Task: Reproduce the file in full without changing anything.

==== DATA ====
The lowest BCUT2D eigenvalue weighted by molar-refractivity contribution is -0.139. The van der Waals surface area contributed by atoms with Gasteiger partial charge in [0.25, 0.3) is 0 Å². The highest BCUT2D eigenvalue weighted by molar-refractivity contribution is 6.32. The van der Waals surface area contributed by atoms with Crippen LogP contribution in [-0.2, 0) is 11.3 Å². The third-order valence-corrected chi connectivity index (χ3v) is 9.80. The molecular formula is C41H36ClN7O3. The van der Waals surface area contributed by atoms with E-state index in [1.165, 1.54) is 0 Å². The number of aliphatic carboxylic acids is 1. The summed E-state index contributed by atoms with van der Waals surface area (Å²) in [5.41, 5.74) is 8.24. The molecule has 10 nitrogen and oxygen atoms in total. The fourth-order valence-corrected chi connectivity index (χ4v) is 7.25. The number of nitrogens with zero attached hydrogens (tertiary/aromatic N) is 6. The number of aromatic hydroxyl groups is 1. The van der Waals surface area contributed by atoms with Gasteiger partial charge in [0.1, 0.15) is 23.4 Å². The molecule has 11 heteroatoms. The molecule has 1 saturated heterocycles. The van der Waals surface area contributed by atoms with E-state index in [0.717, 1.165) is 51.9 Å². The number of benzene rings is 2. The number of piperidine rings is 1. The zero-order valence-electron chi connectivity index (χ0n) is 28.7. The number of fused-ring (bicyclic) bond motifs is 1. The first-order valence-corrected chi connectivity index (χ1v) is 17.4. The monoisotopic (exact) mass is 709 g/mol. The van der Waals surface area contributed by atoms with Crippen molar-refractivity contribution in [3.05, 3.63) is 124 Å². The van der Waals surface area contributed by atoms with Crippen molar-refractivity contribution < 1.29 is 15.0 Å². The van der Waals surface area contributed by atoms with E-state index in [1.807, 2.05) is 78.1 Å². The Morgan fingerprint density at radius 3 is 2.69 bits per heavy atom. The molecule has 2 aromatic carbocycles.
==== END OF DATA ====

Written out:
The lowest BCUT2D eigenvalue weighted by molar-refractivity contribution is -0.139. The van der Waals surface area contributed by atoms with Gasteiger partial charge in [0.25, 0.3) is 0 Å². The highest BCUT2D eigenvalue weighted by molar-refractivity contribution is 6.32. The van der Waals surface area contributed by atoms with Crippen LogP contribution in [-0.2, 0) is 11.3 Å². The third-order valence-corrected chi connectivity index (χ3v) is 9.80. The molecular formula is C41H36ClN7O3. The van der Waals surface area contributed by atoms with E-state index in [1.165, 1.54) is 0 Å². The number of aliphatic carboxylic acids is 1. The summed E-state index contributed by atoms with van der Waals surface area (Å²) in [5.41, 5.74) is 8.24. The molecule has 10 nitrogen and oxygen atoms in total. The fourth-order valence-corrected chi connectivity index (χ4v) is 7.25. The number of nitrogens with zero attached hydrogens (tertiary/aromatic N) is 6. The number of aromatic hydroxyl groups is 1. The van der Waals surface area contributed by atoms with Gasteiger partial charge in [0.1, 0.15) is 23.4 Å². The molecule has 11 heteroatoms. The molecule has 1 saturated heterocycles. The van der Waals surface area contributed by atoms with E-state index in [0.717, 1.165) is 51.9 Å². The number of benzene rings is 2. The number of piperidine rings is 1. The zero-order valence-electron chi connectivity index (χ0n) is 28.7. The number of fused-ring (bicyclic) bond motifs is 1. The first-order valence-corrected chi connectivity index (χ1v) is 17.4. The monoisotopic (exact) mass is 709 g/mol. The van der Waals surface area contributed by atoms with Crippen molar-refractivity contribution in [3.05, 3.63) is 124 Å². The van der Waals surface area contributed by atoms with Crippen molar-refractivity contribution < 1.29 is 15.0 Å². The van der Waals surface area contributed by atoms with E-state index in [1.807, 2.05) is 78.1 Å². The Morgan fingerprint density at radius 3 is 2.69 bits per heavy atom. The molecule has 2 aromatic carbocycles.